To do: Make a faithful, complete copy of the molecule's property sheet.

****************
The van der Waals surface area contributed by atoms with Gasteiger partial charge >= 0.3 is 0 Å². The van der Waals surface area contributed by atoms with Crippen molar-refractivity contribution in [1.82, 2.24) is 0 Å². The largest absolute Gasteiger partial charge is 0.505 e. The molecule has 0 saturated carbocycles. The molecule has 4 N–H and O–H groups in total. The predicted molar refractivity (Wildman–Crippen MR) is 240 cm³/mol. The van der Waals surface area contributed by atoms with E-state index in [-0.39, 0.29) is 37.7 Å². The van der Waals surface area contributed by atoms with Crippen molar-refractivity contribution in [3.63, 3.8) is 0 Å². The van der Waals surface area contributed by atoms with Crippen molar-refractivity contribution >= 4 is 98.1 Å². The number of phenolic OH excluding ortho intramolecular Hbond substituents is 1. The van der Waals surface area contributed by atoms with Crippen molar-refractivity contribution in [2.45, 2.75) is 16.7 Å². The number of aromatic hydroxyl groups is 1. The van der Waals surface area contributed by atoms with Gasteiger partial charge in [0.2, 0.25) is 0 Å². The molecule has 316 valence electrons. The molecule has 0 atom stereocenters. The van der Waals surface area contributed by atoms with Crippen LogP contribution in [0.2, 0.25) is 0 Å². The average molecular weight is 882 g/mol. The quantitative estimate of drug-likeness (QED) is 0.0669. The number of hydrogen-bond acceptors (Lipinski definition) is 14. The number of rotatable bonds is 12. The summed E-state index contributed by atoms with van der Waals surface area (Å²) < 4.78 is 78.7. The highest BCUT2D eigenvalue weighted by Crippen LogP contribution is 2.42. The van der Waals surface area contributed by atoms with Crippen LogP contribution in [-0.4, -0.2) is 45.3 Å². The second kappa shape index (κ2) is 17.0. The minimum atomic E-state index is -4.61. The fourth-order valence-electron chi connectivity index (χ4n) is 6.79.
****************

The van der Waals surface area contributed by atoms with Gasteiger partial charge >= 0.3 is 0 Å². The van der Waals surface area contributed by atoms with Crippen molar-refractivity contribution in [1.82, 2.24) is 0 Å². The largest absolute Gasteiger partial charge is 0.505 e. The molecule has 0 saturated carbocycles. The molecule has 4 N–H and O–H groups in total. The predicted molar refractivity (Wildman–Crippen MR) is 240 cm³/mol. The van der Waals surface area contributed by atoms with E-state index in [-0.39, 0.29) is 37.7 Å². The van der Waals surface area contributed by atoms with Crippen molar-refractivity contribution in [3.63, 3.8) is 0 Å². The van der Waals surface area contributed by atoms with Crippen molar-refractivity contribution >= 4 is 98.1 Å². The number of phenolic OH excluding ortho intramolecular Hbond substituents is 1. The van der Waals surface area contributed by atoms with Crippen molar-refractivity contribution in [2.45, 2.75) is 16.7 Å². The number of aromatic hydroxyl groups is 1. The van der Waals surface area contributed by atoms with Gasteiger partial charge in [0.2, 0.25) is 0 Å². The molecule has 316 valence electrons. The molecule has 0 atom stereocenters. The van der Waals surface area contributed by atoms with Crippen LogP contribution in [0.2, 0.25) is 0 Å². The average molecular weight is 882 g/mol. The quantitative estimate of drug-likeness (QED) is 0.0669. The number of hydrogen-bond acceptors (Lipinski definition) is 14. The number of rotatable bonds is 12. The summed E-state index contributed by atoms with van der Waals surface area (Å²) < 4.78 is 78.7. The highest BCUT2D eigenvalue weighted by Crippen LogP contribution is 2.42. The van der Waals surface area contributed by atoms with Crippen LogP contribution in [-0.4, -0.2) is 45.3 Å². The second kappa shape index (κ2) is 17.0. The minimum atomic E-state index is -4.61. The fourth-order valence-electron chi connectivity index (χ4n) is 6.79.